Where Cars Go After A Flood
Lost in the Sahel
One of the troubles with the Christchurch earthquake is the emotion and political overreaction it caused regarding strengthening of old buildings and churches that no one uses. Spending eye watering amounts might makes sense in Wellington but itâs nuts that engineers want to spend billions on filling Auckland buildings with steel and kicking out parishioners.
Wellington risk consultancy Tailrisk Economics is warning against the countryâs estimated $10 billion earthquake-strengthening policy, saying it could have âdetrimental effectsâ on the economy and communities.
The consultantâs just released reportÂ Earthquake strengthening policy formulation in New Zealand 2003-2013: A study in failureÂ claims there are serious flaws in the way earthquake-prone buildings are designated.
The reportâs author, Ian Harrison, says New Zealandâs attempt at an earthquake-strengthening policy will cost more than $10 billion but produce benefits of less than $100 million.
âNo other country applies across the board national earthquake strengthening standards because it is economically illogical to do so,â the reportâs author Ian Harrison says.Â Read more »
The green taliban likes to claim that “climate change” is going to create more and more storms. After the cyclone in the Philippines thy again re-iterated these claims, including a bizarre speech by Russel Norman in the parliament.
But what are the facts? Well the facts don’t support their claims…no surprises really.
The 2013 hurricane season just ended as one of the five quietest years since 1960. But donât expect anyone who pointed to last yearâs hurricanes as âproofâ of the need to act against global warming to apologize; the warmists donât work that way.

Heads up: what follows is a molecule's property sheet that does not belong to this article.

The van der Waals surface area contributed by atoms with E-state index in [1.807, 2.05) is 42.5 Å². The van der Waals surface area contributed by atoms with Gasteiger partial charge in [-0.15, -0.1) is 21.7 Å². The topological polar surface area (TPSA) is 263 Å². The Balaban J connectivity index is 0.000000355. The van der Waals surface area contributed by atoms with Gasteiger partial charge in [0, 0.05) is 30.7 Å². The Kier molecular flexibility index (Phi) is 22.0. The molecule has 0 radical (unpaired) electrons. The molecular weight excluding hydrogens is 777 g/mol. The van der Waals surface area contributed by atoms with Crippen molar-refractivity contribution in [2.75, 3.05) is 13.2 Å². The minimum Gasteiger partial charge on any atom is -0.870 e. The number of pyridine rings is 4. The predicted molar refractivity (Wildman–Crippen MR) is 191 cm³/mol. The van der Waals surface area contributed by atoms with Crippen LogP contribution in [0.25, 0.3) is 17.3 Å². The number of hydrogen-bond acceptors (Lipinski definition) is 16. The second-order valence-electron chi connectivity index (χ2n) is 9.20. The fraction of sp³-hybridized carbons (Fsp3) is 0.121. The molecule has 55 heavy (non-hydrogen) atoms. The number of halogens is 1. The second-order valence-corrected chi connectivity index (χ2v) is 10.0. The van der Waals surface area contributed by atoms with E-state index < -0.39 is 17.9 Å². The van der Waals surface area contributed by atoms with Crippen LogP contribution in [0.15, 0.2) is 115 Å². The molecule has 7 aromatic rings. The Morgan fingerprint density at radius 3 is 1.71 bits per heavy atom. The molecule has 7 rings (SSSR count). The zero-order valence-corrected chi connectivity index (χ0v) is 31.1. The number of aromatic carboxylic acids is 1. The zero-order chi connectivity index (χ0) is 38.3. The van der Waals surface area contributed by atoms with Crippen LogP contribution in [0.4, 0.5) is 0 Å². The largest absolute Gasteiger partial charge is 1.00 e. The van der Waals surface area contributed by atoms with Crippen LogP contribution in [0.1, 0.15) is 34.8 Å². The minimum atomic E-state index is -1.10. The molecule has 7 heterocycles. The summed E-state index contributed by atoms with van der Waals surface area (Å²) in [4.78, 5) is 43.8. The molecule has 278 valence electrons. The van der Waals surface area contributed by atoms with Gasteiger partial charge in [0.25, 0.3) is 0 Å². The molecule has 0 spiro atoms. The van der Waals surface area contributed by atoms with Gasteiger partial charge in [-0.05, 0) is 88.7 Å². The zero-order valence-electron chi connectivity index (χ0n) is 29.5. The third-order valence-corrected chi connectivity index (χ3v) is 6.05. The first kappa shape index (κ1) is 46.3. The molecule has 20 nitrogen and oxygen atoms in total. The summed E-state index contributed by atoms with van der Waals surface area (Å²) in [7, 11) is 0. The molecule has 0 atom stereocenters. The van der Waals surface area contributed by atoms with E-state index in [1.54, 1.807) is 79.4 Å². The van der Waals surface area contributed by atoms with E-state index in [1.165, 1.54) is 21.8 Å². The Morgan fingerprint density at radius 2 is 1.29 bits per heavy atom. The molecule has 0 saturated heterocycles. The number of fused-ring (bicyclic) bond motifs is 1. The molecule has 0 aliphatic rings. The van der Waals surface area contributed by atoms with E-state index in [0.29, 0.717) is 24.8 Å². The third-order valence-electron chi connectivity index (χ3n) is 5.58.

Warmist claims of a severe increase in hurricane activity go back to 2005 and Hurricane Katrina. The cover of Al Goreâs 2009 book, âOur Choice: A Plan to Solve the Climate Crisis,â even features a satellite image of the globe with four major hurricanes superimposed.
Yet the evidence to the contrary was there all along. Back in 2005 I and others reviewed the entire hurricane record, which goes back over a century, and found no increase of any kind. Yes, we sometimes get bad storms â but no more frequently now than in the past. The advocates simply ignored that evidence â then repeated their false claims after Hurricane Sandy last year. Â Read more »
Like Piers Morgan dancing on the graves of children to promote gun control the Green taliban are now dancing on the graves of victims of Typhoon Haiyan to prmote their cause of climate change.
We saw Russel Norman do it last week in our own parliament an now the we are seeing media enter the fray. Perhaps the worst offenders are the BBC.
Like Russel Norman they are rude and wrong.
Listeners to Radio 4’s Today programme were given an unmistakable but totally bogus message last week: that catastrophic storms such as Typhoon Haiyan are linked to global warming â and are set to increase.
The same claim, which has no scientific basis, was echoed by David Cameron, who said there was ‘growing evidence’ that warming was responsible for storms.Â Read more »
Labour thinks that because they tag “Kiwi” on the front of everything that people will like their daft policies.
The latest daft idea is to create a Kiwi Insurance company to try and undercut all the other companies out there. Their rationale is incredibly flawed because ultimately any insurance company operating in New Zealand alone will have all their risk located in New Zealand….and still have to seek reinsurance offshore…and therefore the underlying costs may actually be more expensive for “KiwiAssure” than that of insurance companies whose risk is spread globally.
The basic premise of insurance is to spread risk…all Labour’s policy does is concentrate risk…and we all know what happened to AMI with the Christchurch earthquake…the provincial under-cutter of insurance fell over.
Labour’s problem is that they think that if something is state controlled it is somehow better…two words…Solid Energy.
Gerry Brownlee gets stuck into them with a few home truths.
Canterbury Earthquake Recovery Minister and Minister Responsible for the Earthquake Commission Gerry Brownlee says Labourâs policy of establishing a state-owned insurer is no different than its other half-formed ideas â itâs emotive, shows a hopeless grasp of economic realities, and raises questions Labour wonât be able to credibly answer.
âLabour might hate private insurance companies, but the reality is theyâre paying for $20 billion of the Canterbury rebuild â twice New Zealandâs annual corporate tax take,â Mr Brownlee says.
âThe fact of the matter is you can only undercut insurance competitors if youâre prepared to take greater risk. Â Read more »